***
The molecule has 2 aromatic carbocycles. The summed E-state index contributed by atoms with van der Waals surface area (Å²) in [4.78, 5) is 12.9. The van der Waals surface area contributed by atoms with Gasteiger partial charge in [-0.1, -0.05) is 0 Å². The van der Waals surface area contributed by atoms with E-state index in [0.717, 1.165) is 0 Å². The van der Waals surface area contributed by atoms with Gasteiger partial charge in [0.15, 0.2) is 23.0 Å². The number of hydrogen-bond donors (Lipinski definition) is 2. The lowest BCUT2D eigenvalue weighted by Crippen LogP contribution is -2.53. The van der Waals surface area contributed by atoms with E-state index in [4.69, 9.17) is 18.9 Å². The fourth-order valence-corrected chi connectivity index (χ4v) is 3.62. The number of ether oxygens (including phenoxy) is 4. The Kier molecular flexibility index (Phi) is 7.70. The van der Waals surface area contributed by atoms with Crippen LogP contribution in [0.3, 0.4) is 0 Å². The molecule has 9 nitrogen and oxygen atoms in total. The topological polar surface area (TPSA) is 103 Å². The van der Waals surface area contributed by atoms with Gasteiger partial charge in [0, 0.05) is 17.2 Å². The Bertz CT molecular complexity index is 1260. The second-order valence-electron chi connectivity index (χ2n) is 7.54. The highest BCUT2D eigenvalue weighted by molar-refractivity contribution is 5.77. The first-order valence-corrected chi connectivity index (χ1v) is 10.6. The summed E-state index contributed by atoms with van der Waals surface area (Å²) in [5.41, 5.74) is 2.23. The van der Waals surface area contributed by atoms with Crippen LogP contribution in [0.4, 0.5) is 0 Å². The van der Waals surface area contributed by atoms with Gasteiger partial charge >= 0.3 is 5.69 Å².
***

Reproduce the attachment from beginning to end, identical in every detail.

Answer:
The molecule has 2 aromatic carbocycles. The summed E-state index contributed by atoms with van der Waals surface area (Å²) in [4.78, 5) is 12.9. The van der Waals surface area contributed by atoms with Gasteiger partial charge in [-0.1, -0.05) is 0 Å². The van der Waals surface area contributed by atoms with E-state index in [0.717, 1.165) is 0 Å². The van der Waals surface area contributed by atoms with Gasteiger partial charge in [0.15, 0.2) is 23.0 Å². The number of hydrogen-bond donors (Lipinski definition) is 2. The lowest BCUT2D eigenvalue weighted by Crippen LogP contribution is -2.53. The van der Waals surface area contributed by atoms with E-state index in [4.69, 9.17) is 18.9 Å². The fourth-order valence-corrected chi connectivity index (χ4v) is 3.62. The number of ether oxygens (including phenoxy) is 4. The Kier molecular flexibility index (Phi) is 7.70. The van der Waals surface area contributed by atoms with Crippen LogP contribution in [0.3, 0.4) is 0 Å². The molecule has 9 nitrogen and oxygen atoms in total. The topological polar surface area (TPSA) is 103 Å². The van der Waals surface area contributed by atoms with Gasteiger partial charge in [0, 0.05) is 17.2 Å². The Bertz CT molecular complexity index is 1260. The second-order valence-electron chi connectivity index (χ2n) is 7.54. The highest BCUT2D eigenvalue weighted by molar-refractivity contribution is 5.77. The first-order valence-corrected chi connectivity index (χ1v) is 10.6. The summed E-state index contributed by atoms with van der Waals surface area (Å²) in [5.41, 5.74) is 2.23. The van der Waals surface area contributed by atoms with Crippen LogP contribution in [0.4, 0.5) is 0 Å². The van der Waals surface area contributed by atoms with Gasteiger partial charge >= 0.3 is 5.69 Å².